“Mama, would you consider offering your expertise as a teacher? There are a lot of organisations and  school boards in need of your expertise.”

“I am tired, I was a teacher for over 30 years, I don’t really want to engage in anything in that area anymore.”

“How about going back to running the orphans programme you were running a few years ago.”

“Rose, I am fine as I am.”

This has been an on-again and off-again conversation I have had with my Mum the last couple of years because  I was concerned by her life in retirement. Every day she was up by 7 am and after a chat over breakfast we would spend time chatting idly under a mango tree and occasionally Mum would call out to the domestic help with instructions. I had no idea what she looked forward to every morning, why was she even bothering getting out of bed every day?

I visited friends and realized it wasn’t just my Mum but my friends’ parents too. A little bit of shamba work for some, others a bit of exercise, run an errand or two, direct domestic workers, and then sit and watch telly or chat with anyone who pops by.

Our parents had careers, some retired as senior civil servants and top executives in corporations with a goldmine of information, ideas and wisdom the country needs so desperately. But they are sitting with that information on a couch at home. Why?

They didn’t prepare for retirement, our parents had no idea how to retire. For most of our parents, they were the first generation to have a career. They were the youth of the country, the firebrands running a newly independent Kenya, with a college education. Some of our grandparents were illiterate subsistence farmers, some worked for the independent government as clerks of the railway line. But even for those grandparents who did retire, some may have started businesses, but most went back to the rural life of subsistence farming. Their pension was menial and relied on their children for upkeep.

Our parents never had anyone provide a model for what retirement actually could be. Or why retirement is even an option? My Mum says she is OK, and so do my friends’ parents but it just feels like wasting away.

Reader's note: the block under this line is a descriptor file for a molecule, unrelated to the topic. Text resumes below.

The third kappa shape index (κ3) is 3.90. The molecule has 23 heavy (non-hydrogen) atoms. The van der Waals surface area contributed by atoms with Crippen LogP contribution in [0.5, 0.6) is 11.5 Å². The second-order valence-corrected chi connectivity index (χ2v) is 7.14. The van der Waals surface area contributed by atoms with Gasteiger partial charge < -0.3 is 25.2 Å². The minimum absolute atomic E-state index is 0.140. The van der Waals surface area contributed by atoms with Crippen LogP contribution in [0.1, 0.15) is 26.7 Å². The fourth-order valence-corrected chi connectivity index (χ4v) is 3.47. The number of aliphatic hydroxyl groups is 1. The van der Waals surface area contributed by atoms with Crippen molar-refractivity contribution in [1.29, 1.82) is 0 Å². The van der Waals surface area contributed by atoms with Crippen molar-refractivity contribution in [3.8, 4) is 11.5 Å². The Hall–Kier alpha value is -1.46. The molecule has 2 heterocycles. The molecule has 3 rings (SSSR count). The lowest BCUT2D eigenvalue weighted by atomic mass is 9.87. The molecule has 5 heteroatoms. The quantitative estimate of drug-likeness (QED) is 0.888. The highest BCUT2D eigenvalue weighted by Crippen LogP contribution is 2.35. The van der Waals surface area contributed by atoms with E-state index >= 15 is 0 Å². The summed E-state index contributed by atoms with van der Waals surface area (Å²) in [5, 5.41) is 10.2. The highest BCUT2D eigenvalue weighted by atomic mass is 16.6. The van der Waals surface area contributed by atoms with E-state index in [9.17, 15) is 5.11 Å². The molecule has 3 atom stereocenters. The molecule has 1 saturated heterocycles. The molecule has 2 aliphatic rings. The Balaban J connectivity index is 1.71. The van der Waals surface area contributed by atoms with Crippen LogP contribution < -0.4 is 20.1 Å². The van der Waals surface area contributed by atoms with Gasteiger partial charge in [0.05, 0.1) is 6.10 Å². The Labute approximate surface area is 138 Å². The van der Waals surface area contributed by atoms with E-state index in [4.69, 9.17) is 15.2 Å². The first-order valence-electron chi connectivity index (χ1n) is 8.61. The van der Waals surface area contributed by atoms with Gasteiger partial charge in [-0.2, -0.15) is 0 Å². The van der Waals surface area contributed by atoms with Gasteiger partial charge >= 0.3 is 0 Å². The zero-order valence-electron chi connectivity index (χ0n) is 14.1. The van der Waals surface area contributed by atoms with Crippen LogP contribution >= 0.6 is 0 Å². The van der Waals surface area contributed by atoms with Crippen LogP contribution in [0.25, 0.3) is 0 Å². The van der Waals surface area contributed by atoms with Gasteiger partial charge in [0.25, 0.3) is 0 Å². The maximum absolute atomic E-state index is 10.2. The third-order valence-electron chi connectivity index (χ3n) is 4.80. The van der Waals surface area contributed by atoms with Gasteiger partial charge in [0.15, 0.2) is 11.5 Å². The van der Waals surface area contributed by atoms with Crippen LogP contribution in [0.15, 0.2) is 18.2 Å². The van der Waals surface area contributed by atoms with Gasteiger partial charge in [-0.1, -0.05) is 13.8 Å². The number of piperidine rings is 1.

An Aunt of a friend of mine was a High School teacher, after over 30 years in the profession, she moved to the village to retire, but in a matter of a few years, she had gone senile. She moved from discussions on improving child education, running schools and education policy to discussing people aka gossip. Her brain cells are not engaged.

For some of our parents the reading stops, TV helps a bit but soap operas, overly dramatic Nigerian movies can’t really compare with what our parents did work-wise. It’s as if retirement means to retire from all forms of work and aspirations. Who said there’s an age limit to trying new things?

In other economies, people are pulled out of retirement to share their expertise and educate the next generation. In some sectors, people are denied retirement because they are too valuable to lose. Kenya’s ageing population may only make about 6% of the population. But they have wisdom and expertise we need to tap into.

This generation knew what it was like to work in a country where systems worked before they were absolutely in shambles 20 years into independence. They can help us fix it and do more.

Every time I think about what our parents can offer this country if we let them to and encouraged them to and made them feel worthy of I think of the movie The Intern. Experience can never ever be bought. It is something you treasure and savour as you tap into it and hold on to it for as long as you can. Because there is something in the wisdom that no amount of youthful exuberance, innovation or ingenuity can ever outdo.

Ngugi wa Thiong’o is still passing his wisdom to generations in academia. Where are the great minds who were part of the Tom Mboya Airlifts?

I am just trying to see how to tap into it now as I pay more attention to it now Mum is unwell. I trust God she will be back on her feet soon.

I don’t know what relationship you have with your parents, or if you have any parents alive. But whichever elder you know who you respect and trust, start building a relationship to learn from them. And if you can encourage them to get active if you can. We talk about mentorship and passing the buck, this is the time to pursue it before our parents are all gone.